Families with a multi-generational vision know that it takes buy-in from the members of the family “team.”
Generation 1 may have dreamed up an inspiring vision for their family, but it won’t do much good if they don’t successfully transfer it to Generations 2 and 3.
(I’ll address one simple but effective practice for transmitting vision and values a little further on.)
A family’s vision, mission and values provide purpose and direction for working together as a team to do something worthwhile. Here’s what I mean by these terms:
- Vision: your family’s dream for the future.
- Mission: how your family will accomplish your vision.
- Values: your family’s guiding principles, life lessons and preferences—the beliefs that form the why of what you do.
When well-developed, these hold potential to articulate a family’s distinctive identity and purpose to each member.
But none of this happens by default. It takes intentional effort to push back against the status quo—the idea that family is mainly just an enjoyable and enriching part of our lives (when things go well), or our safety net to help us through hard times.
I’m convinced God designed families for much more than just fun or mutual support. Family is meant to be where each next generation learns who God is, who they are and how to use all that they’ve been given for good.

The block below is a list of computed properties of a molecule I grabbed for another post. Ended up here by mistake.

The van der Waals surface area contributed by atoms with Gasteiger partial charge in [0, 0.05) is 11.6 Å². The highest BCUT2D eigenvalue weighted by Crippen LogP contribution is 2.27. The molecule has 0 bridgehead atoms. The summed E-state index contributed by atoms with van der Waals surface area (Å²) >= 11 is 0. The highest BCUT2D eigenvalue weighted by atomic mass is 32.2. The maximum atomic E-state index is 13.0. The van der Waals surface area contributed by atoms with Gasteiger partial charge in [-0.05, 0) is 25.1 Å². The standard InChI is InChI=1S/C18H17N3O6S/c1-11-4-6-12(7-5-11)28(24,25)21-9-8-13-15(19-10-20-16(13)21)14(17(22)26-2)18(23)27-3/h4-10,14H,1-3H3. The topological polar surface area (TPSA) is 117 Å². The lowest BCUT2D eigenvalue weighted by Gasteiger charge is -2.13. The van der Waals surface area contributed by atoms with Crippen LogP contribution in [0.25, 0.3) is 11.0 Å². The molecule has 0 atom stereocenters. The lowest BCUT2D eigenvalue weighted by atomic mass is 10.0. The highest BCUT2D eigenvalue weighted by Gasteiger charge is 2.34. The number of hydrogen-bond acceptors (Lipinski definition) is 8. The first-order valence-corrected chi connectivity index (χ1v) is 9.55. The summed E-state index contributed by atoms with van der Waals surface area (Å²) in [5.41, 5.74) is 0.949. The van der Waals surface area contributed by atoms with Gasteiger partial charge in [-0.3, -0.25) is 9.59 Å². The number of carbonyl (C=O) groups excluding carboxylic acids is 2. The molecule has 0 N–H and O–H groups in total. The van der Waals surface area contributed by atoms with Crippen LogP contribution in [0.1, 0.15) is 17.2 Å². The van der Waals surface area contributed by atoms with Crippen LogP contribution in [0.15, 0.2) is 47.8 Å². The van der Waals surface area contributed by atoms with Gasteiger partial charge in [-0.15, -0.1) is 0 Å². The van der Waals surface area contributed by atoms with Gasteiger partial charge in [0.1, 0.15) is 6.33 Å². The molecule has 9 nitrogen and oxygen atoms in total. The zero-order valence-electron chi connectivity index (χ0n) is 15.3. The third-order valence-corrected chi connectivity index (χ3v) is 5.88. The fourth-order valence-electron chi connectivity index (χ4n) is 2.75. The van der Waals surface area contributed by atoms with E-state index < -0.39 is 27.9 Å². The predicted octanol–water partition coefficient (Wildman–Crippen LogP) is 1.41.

A key for values transfer
Family giving. That’s the simple key. Choosing to give as a family is a powerful practice for discussing and transmitting values.
Whether small or great, the amounts we give are less important than the conversations around giving.
Consider these tips for creating great conversations around giving:
- Start with your Not. What do we not want to give to, and why not?
- What are organizations or causes that most align with our family’s vision, mission and values? If you haven’t yet developed vision or mission statements, start with values. What you’d consider supporting with your dollars provides clues to what you value.
- What’s our giving style? Regular support? A few organizations in a big way? A lot of organizations to bless many? Big “investment-style” gifts? Anonymous? Do we want to influence others with our giving?
- What area of giving might we be called to, based upon our family’s history? For instance, is there a personal point of pain that dictates support? Is there a past history of being involved in a particular area of ministry?
A practical way to make it happen
We gathered much of The Signatry team together in Kansas City just recently, and we talked about the amazing growth of donor advised funds and generosity in our country. (Did you know that there are over 422,000 donor advised funds in the U.S.?)
I’ve seen donor advised funds serve as a particularly great tool to provide a “place” for a family to gather around to discuss giving. If all of our giving is just driven by the checkbook, we can easily miss the great potential in giving together as a family.
By setting aside money in a donor advised fund, we can similarly set aside time for the discussion on giving as a family.
Choose intentionality. Create clarity and purpose for your family by working to discuss and transmit your vision, mission and values.
If you find yourself stuck, or don’t know where to start, I’d encourage you to try bringing your family together in a discussion around giving.
Photo credit: iStockphoto.com
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Published January 25, 2019